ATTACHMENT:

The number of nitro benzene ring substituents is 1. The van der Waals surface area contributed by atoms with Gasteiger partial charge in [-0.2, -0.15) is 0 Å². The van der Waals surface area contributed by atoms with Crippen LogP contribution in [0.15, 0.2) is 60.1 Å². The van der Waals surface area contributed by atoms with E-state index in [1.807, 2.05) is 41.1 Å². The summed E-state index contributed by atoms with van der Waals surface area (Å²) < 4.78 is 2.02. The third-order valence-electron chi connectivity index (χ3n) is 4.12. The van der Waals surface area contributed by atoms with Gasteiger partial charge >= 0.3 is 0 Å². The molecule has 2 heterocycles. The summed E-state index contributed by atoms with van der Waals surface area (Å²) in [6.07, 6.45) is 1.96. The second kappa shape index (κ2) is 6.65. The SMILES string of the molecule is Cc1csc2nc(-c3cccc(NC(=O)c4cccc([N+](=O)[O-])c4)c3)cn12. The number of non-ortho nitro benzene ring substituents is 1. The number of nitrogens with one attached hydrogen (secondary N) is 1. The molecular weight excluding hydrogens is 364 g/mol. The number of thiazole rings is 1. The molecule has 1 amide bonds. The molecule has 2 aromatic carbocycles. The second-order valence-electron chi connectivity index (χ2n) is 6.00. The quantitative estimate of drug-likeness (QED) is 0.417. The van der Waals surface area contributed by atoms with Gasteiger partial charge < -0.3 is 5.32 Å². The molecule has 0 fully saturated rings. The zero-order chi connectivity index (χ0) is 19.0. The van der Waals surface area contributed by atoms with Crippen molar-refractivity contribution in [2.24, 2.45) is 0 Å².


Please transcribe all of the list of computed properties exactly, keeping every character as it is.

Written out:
The number of nitro benzene ring substituents is 1. The van der Waals surface area contributed by atoms with Gasteiger partial charge in [-0.2, -0.15) is 0 Å². The van der Waals surface area contributed by atoms with Crippen LogP contribution in [0.15, 0.2) is 60.1 Å². The van der Waals surface area contributed by atoms with E-state index in [1.807, 2.05) is 41.1 Å². The summed E-state index contributed by atoms with van der Waals surface area (Å²) < 4.78 is 2.02. The third-order valence-electron chi connectivity index (χ3n) is 4.12. The van der Waals surface area contributed by atoms with Gasteiger partial charge >= 0.3 is 0 Å². The molecule has 2 heterocycles. The summed E-state index contributed by atoms with van der Waals surface area (Å²) in [6.07, 6.45) is 1.96. The second kappa shape index (κ2) is 6.65. The SMILES string of the molecule is Cc1csc2nc(-c3cccc(NC(=O)c4cccc([N+](=O)[O-])c4)c3)cn12. The number of non-ortho nitro benzene ring substituents is 1. The number of nitrogens with one attached hydrogen (secondary N) is 1. The molecular weight excluding hydrogens is 364 g/mol. The number of thiazole rings is 1. The molecule has 1 amide bonds. The molecule has 2 aromatic carbocycles. The second-order valence-electron chi connectivity index (χ2n) is 6.00. The quantitative estimate of drug-likeness (QED) is 0.417. The van der Waals surface area contributed by atoms with Gasteiger partial charge < -0.3 is 5.32 Å². The molecule has 0 fully saturated rings. The zero-order chi connectivity index (χ0) is 19.0. The van der Waals surface area contributed by atoms with Crippen molar-refractivity contribution in [2.24, 2.45) is 0 Å².